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Rosh Hashanah, the Jewish New Year, translates to “Head of the Year,” emphasizing its pivotal role as the starting point for the annual cycle. In a symbolic reflection of the head’s control over the body, the actions taken on Rosh Hashanah hold profound significance, shaping the trajectory of the upcoming year. This holiday marks a period of divine judgment and review, when God assesses the behavior of all His subjects and determines their destinies for the approaching year.

But Rosh Hashanah is not only about personal reflection and divine judgment. It is a day when the Jewish community collectively and symbolically crowns God as the King of the Universe. This act of coronation is not merely a ceremonial gesture but a profound acknowledgment of God’s sovereignty and authority over all aspects of life. The coronation underscores the deep spiritual connection and commitment of the Jewish people to God, signifying the acceptance of God’s kingship anew each year.

The blowing of the Shofar during Rosh Hashanah serves as a proclamation, declaring God as our King and affirming our devoted allegiance to Him. Although characterized by judgment, Rosh Hashanah is also imbued with the immense love that God holds for His people.

As articulated in Rosh Hashanah prayers, the day unfolds with a celestial assessment, as “all inhabitants of the world pass before God like a flock of sheep.” Decrees are made in the heavenly court, outlining the destinies of individuals, including matters of life, death, prosperity, and adversity.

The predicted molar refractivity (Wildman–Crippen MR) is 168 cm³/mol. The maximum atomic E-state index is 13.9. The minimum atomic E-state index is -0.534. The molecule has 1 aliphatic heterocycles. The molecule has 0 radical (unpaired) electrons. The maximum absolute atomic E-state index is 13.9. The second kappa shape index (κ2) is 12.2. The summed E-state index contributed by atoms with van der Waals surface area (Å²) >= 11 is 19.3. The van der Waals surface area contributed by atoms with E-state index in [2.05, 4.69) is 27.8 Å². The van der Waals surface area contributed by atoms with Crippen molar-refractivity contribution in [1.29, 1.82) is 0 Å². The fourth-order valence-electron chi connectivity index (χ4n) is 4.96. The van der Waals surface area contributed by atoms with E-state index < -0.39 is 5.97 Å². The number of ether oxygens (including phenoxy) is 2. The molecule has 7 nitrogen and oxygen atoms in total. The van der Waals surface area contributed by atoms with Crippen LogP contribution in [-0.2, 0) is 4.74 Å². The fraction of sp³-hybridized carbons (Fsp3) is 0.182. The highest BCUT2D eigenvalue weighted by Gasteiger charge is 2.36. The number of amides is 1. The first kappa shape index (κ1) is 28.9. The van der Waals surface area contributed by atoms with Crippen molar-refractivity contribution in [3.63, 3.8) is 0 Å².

Beyond the solemnity of judgment, Rosh Hashanah is a day of prayer, offering an opportunity to beseech the Almighty for a year filled with peace, prosperity, and blessings. Despite its serious undertones, it is also a joyous occasion, marked by the proclamation of G‑d as the King of the Universe. According to Kabbalistic teachings, the continued existence of the universe hinges on God’s ongoing desire for a world, a desire that is renewed as we collectively accept His kingship afresh each year on Rosh Hashanah.


Shabbat/Sabbath (שַׁבָּת‎‎ in Hebrew)

Shabbat is the seventh day of the Hebrew week, commemorating the seventh and final day of Creation when God “rested” from creating, as it says in the Hebrew Bible:

“On the seventh day Hashem finished the work that He had been doing, and He ceased on the seventh day from all the work that He had done. And Hashem blessed the seventh day and declared it holy, because on it Hashem ceased from all the work of creation that He had done.” (Genesis 2:1-2)

Shabbat is also a commemoration of the Exodus from Egypt, and “a taste of the World to Come.” These three aspects bind the Creation of the world, the creation of the People of Israel, and the ultimate perfected state of the world into a weekly experience.

The word ‘Shabbat’ means ‘rest,’ and is known as ‘Saturday’ or ‘the Sabbath’ by the rest of the world.

This weekly holiday begins slightly before sunset on Friday night, and ends upon the emergence of three medium-sized stars in the sky on Saturday night.

Shabbat is celebrated with special community prayers, festive family meals, Torah study, and refraining from 39 categories of creative labor. Stepping away from the responsibilities of the world allows us to focus on our relationship with Hashem, our families, and community.

The unbreakable connection between the People of Israel and Shabbat through the millennia can be summed up by the famous saying, “More than the Jewish people have kept Shabbat, Shabbat has kept the Jewish people.”

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